There are a few things that the British are known for more than their love of tea. The quaint image of immaculately dressed upper-class men and women sipping from china cups on the lawn is one the nation has found hard to shake.
Ironically, this national obsession is somewhat overstated, with many modern hot beverage lovers turning to coffee for their midday pick-me-up. Tea will always hold an important place in our hearts, though, and the experience of a real afternoon tea is something not to be missed by visitors to the country.
Now, when it comes to British afternoon tea etiquette, let’s be clear – the average Brit really doesn’t care how you drink your tea. However, if you’re going to participate in a traditional pastime it’s fun to know the ‘proper’ way of doing things.
It makes one feel a little closer to the cultural heritage we find so fascinating. Tea drinking is no exception. Stick to these rules and you’re bound to have a lovely, memorable tea-drinking experience.
The traditional time for afternoon tea is 4 o’clock. If you take it in a prestigious hotel or swanky cafe, there are a few things to remember. Firstly, waiters will be moving quickly back and forth between the tables. Leaving bulky coats and shopping bags on chairs and on the floor is a recipe for disaster, so make sure you check these items with the waiter or cloakroom on arrival.
Once you’ve been shown to your table, you may take your seat and unfold your napkin to be placed on your lap. You should always find it on the left-hand side of your cup.
Pouring your tea
Normally, the most senior party at the table will offer to pour the tea once it arrives. Etiquette dictates that only one person should handle the teapot, so make sure you know who that is. The teapot can be both hot and heavy, so if you’re the one pouring make sure you do it very carefully. If the handle is warm, allow it to cool for a while, or use a napkin to protect your hand as a last resort. It’s best to leave the pot for a few minutes to cool and infuse, but leave it too long and the tea will turn bitter.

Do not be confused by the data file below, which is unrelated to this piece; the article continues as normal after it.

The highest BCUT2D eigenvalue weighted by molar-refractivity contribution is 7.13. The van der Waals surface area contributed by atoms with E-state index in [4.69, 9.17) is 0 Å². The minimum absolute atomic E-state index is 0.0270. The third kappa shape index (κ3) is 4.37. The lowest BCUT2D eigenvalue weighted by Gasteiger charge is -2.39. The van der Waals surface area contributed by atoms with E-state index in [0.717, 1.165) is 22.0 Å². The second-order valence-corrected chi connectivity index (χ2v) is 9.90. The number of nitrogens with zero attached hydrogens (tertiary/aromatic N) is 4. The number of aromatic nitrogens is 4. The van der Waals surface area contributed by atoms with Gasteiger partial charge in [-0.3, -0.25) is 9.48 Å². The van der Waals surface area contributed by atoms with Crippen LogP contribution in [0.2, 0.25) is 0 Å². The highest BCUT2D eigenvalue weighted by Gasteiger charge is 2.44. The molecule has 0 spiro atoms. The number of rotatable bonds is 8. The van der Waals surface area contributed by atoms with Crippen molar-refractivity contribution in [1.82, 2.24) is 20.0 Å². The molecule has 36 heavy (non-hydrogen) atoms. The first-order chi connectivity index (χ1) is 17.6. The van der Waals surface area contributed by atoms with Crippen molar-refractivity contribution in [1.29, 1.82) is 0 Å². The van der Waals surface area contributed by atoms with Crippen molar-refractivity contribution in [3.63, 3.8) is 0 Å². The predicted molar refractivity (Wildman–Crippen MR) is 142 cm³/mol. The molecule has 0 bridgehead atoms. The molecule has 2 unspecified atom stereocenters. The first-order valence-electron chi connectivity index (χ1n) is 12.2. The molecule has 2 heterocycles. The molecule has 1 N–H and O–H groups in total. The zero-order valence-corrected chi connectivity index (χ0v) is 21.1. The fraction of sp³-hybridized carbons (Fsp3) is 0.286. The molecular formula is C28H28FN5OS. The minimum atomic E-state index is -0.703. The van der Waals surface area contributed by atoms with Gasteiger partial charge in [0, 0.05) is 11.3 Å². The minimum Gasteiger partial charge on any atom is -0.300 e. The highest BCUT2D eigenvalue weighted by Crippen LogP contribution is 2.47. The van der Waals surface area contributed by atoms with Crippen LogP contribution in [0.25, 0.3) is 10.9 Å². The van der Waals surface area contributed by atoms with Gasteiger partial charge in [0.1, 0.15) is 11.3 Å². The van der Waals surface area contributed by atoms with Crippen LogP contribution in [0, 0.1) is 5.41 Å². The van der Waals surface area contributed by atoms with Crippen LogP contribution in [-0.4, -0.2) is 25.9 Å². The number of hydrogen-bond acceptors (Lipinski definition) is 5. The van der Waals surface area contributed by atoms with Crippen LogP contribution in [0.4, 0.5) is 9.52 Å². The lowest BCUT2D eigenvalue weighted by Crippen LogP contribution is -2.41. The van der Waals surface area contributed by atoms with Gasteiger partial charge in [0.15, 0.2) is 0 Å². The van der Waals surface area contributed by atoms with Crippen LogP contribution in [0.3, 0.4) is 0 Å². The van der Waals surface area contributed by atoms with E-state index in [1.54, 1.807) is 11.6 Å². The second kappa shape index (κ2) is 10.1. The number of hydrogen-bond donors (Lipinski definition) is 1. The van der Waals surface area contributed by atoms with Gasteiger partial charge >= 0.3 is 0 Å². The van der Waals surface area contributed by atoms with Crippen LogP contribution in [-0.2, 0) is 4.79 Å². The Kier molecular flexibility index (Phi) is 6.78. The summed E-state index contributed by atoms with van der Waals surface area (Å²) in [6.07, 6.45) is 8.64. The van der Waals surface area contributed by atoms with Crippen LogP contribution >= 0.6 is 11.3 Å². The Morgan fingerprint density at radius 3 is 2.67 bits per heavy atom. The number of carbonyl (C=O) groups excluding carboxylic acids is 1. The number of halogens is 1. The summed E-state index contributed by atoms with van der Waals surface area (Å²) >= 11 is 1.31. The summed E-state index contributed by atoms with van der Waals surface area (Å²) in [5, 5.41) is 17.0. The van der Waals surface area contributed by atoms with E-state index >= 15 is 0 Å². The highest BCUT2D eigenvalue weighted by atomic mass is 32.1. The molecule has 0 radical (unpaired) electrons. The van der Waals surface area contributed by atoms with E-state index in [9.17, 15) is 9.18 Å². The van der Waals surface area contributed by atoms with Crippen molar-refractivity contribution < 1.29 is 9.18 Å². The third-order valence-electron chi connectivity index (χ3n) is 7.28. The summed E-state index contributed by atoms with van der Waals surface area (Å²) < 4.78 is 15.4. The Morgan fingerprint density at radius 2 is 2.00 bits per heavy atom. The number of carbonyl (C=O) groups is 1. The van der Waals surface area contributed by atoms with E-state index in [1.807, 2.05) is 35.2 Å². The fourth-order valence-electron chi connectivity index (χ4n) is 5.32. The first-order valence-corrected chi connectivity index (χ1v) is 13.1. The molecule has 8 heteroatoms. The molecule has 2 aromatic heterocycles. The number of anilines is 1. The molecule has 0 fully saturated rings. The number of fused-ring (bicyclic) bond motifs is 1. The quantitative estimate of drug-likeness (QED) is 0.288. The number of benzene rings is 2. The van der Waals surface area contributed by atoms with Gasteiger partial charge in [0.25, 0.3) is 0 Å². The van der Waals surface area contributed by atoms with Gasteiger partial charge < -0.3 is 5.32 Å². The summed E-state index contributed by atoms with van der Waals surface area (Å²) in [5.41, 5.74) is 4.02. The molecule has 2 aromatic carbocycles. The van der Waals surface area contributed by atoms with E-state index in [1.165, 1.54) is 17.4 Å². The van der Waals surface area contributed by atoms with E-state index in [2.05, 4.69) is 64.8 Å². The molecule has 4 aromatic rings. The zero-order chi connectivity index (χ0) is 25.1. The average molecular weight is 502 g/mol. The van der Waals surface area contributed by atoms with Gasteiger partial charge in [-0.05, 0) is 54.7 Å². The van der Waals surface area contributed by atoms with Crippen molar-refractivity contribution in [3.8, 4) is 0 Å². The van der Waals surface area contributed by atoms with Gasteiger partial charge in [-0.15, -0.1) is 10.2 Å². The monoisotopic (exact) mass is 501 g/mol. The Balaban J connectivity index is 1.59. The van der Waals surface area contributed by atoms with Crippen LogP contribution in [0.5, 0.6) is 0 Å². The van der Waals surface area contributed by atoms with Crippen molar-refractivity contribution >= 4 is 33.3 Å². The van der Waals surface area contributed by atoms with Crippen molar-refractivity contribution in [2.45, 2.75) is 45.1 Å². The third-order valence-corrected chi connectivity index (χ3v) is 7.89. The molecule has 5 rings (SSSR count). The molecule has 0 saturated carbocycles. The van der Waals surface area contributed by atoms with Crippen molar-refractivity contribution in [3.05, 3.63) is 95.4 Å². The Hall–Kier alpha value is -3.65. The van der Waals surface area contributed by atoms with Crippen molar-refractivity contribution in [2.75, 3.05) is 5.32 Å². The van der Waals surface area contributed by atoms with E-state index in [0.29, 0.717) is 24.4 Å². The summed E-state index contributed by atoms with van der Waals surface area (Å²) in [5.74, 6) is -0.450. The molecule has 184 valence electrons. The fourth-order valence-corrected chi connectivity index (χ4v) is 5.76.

Once the tea has been poured for everyone at the table you can then add dressings like milk, sugar, or lemon. Every type of tea is best taken with specific dressings, so ask your waiter if you’re unsure which is best.
Drinking your tea
Perhaps the biggest misconception about tea drinking is that one must extend the little finger whilst drinking to balance the cup. Never, ever do this. It simply looks ridiculous. Instead, just drink slowly and carefully by holding the cup by the handle where it’s cool. The trick is not to overfill your cup. Try to make sure it’s no more than half full.
When lifting the cup to your lips, make sure you leave the saucer on the table – it’s there to protect the tablecloth from spills, not you. If you spill any tea in the saucer you can request a new one from the waiter.
Managing your treats
Afternoon tea always comes with a selection of snacks presented on a three-tiered cake stand. The first layer should hold your scones, the second your sandwiches, and the third sweets and pastries. This is the order in which they should be eaten – don’t mix them up! You should have a separate plate to eat your treats from, so make sure you don’t put them on your tea saucer.
Once you’ve finished eating, fold up your napkin and place it back under your saucer. This is seen as a mark of appreciation to your host.
The last rule is simple; make sure you enjoy yourself! Tea drinking is a historic activity that allows you to participate in a little piece of British heritage. If you’re looking for fantastic afternoon tea experiences in London we have a range of them over at Evan Evans.